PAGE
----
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Has ten-year implementation of the regional agriculture policy of the Economic Community of West African States (ECOWAP) contributed to improve Nutrition?










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    Project
    Strengthening Ecowas Capacities for the Promotion of Productive and Sustainable Agriculture in West Africa - GCP/RAF/461/SPA 2021
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    Agriculture is the most crucial sector of the economies of West African countries, as it ensures the food and nutrition security of millions of people. As part of the Comprehensive Africa Agriculture Development Programme (CAADP), adopted in 2003, African heads of state and of government committed to dedicating at least 10 percent of their budgets to agriculture. In this context, the Economic Community of West African States (ECOWAS) in 2005 drafted its agricultural policy (ECOWAP), which was aimed at encouraging its member states and supporting them in orienting their commercial and macro economic policies towards the acceleration of agricultural development and the reduction of poverty in the region. The project was designed to support the implementation of the CAADP/ECOWAP, both at regional level, through capacity building for ECOWAS in terms of investment programme /project design and management and resource mobilization, and at national level, with support for the operationalization of the National Agriculture Investment Programme (NAIPs) of selected countries.
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    Project
    Supporting the Drafting of a Regional Strategy and Policy Document for the Development of Small-Scale Irrigation in West Africa - TCP/RAF/3604 2020
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    Food security is a major problem in Africa and especially in West Africa, where many countries have made agriculture an economic priority In order to find a community based solution to the issue, the Economic Community of West African States ( has developed and adopted its own common agricultural policy ( Despite this, given the effects of climate change over the last few years, irrigation has become the key factor in food security In this context, as part of the cooperation framework with FAO, ECOWAS requested the drafting of a regional strategy and policy document for the development of small scale irrigation in West Africa The decision made to support irrigation is linked to the fact that the Regional Agricultural Investment Programme ( has incorporated specific action to “strengthen irrigation”, with no concrete measures implemented to date In addition, the recommendations made in the Malabo Declaration 2014 at the Conference of the Parties (COP 21 on climate change and in the new guidelines of the ECOWAP II (for 2015 have all focused on intensive and sustainable agriculture, among other aspects This is because irrigation in the ECOWAS area is one of the main tools used in the sustainable intensification of agriculture.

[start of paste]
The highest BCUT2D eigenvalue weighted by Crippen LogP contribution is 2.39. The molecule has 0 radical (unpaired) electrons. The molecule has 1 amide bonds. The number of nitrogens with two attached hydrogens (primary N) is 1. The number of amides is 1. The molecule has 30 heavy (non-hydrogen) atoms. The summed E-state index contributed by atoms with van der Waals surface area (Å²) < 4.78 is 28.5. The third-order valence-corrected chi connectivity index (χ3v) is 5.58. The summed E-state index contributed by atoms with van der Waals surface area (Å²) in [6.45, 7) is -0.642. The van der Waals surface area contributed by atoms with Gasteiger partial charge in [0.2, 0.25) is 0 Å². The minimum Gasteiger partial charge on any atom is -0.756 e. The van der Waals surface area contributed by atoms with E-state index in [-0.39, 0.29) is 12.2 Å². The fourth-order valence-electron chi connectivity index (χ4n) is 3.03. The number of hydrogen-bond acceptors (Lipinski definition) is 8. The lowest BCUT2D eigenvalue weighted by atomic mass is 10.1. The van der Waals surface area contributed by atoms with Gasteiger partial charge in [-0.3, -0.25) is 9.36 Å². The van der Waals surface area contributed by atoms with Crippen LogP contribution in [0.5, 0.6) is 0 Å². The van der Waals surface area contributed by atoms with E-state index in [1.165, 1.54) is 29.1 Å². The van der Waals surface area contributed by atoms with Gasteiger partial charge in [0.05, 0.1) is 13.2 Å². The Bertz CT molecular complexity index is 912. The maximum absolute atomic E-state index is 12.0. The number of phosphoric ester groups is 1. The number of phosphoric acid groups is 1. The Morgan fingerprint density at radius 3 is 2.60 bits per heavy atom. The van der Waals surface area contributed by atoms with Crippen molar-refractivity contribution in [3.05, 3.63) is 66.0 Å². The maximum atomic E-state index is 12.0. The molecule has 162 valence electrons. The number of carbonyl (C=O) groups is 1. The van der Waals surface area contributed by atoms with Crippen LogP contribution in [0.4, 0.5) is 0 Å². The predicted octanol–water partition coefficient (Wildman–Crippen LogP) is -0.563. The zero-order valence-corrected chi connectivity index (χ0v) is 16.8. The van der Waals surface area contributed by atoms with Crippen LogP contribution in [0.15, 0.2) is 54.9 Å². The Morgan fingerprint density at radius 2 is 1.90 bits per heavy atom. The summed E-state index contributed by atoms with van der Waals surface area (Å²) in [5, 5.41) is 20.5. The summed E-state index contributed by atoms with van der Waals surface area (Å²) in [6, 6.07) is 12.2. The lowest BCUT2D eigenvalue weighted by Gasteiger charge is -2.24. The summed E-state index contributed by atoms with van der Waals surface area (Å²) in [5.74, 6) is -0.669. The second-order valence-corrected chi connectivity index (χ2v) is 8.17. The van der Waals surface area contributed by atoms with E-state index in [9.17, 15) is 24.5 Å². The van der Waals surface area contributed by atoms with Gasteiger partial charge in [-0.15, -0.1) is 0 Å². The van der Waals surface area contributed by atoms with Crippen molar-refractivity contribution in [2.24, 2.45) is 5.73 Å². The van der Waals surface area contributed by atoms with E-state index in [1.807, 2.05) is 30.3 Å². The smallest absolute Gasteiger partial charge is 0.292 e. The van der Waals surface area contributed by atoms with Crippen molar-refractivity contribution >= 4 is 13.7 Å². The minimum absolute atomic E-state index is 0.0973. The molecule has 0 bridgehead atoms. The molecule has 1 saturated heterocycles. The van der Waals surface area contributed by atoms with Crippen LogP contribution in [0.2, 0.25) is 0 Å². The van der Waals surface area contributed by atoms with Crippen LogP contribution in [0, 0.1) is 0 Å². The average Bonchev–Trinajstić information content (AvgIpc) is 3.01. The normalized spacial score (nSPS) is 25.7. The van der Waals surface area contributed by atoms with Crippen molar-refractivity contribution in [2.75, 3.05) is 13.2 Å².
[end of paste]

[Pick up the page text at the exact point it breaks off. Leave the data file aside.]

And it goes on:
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    Cluster evaluation of “Establishing a hunger-free initiative for West Africa” and “Mainstreaming nutrition in CAADP and agriculture policies and programmes in sub-Saharan Africa”
    Project codes: GCP/RAF/476/GER and GCP/RAF/477/GER
    2020
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    Challenges integrating nutrition and the elimination of hunger in agricultural programmes persist, especially in West Africa. Difficulties lie in the lack of overall understanding of the links between agriculture, nutrition and food security, in countries’ institutional capacity to concretize agriculture nutrition linkages, minimal coordination amongst key actors from multiple sectors and across countries, as well as the existence of the necessary enabling environment to support nutrition-sensitive agricultural policies. The projects GCP/RAF/476/GER “Establishing a hunger-free initiative for West Africa”, and GCP/RAF/477/GER “Mainstreaming nutrition in CAADP and agriculture policies and programmes in sub-Saharan Africa”, aimed to address the challenge of mainstreaming nutrition and hunger into agricultural initiatives in West Africa, especially the countries of the Economic Community of West African States (ECOWAS). A clustered, final evaluation, conducted from December 2017 to March 2018, assessed outcomes from both projects. The evaluation scope covered all countries in West Africa, while the evaluation team conducted field visits in Ghana, Namibia, Madagascar and Togo. Overall, both projects achieved the majority of intended outputs, and these activities aligned with countries’ needs. However, weak monitoring and evaluation of activities, including less than optimal monitoring indicators, hindered the projects’ ability to fully convey their achievements.

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